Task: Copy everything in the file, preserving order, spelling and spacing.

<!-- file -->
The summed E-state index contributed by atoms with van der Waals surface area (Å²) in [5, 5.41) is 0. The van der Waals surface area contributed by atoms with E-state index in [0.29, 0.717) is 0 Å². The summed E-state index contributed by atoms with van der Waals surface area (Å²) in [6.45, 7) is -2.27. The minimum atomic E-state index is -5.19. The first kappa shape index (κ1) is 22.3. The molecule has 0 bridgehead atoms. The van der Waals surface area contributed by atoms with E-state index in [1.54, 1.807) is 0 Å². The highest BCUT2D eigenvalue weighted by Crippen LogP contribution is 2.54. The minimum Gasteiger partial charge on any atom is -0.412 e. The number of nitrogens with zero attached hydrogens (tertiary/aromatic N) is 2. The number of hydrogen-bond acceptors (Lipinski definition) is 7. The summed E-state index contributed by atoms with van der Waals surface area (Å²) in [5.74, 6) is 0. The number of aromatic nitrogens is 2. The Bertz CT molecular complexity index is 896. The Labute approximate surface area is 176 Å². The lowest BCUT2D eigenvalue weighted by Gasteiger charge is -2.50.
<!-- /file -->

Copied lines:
The summed E-state index contributed by atoms with van der Waals surface area (Å²) in [5, 5.41) is 0. The van der Waals surface area contributed by atoms with E-state index in [0.29, 0.717) is 0 Å². The summed E-state index contributed by atoms with van der Waals surface area (Å²) in [6.45, 7) is -2.27. The minimum atomic E-state index is -5.19. The first kappa shape index (κ1) is 22.3. The molecule has 0 bridgehead atoms. The van der Waals surface area contributed by atoms with E-state index in [1.54, 1.807) is 0 Å². The highest BCUT2D eigenvalue weighted by Crippen LogP contribution is 2.54. The minimum Gasteiger partial charge on any atom is -0.412 e. The number of nitrogens with zero attached hydrogens (tertiary/aromatic N) is 2. The number of hydrogen-bond acceptors (Lipinski definition) is 7. The summed E-state index contributed by atoms with van der Waals surface area (Å²) in [5.74, 6) is 0. The number of aromatic nitrogens is 2. The Bertz CT molecular complexity index is 896. The Labute approximate surface area is 176 Å². The lowest BCUT2D eigenvalue weighted by Gasteiger charge is -2.50.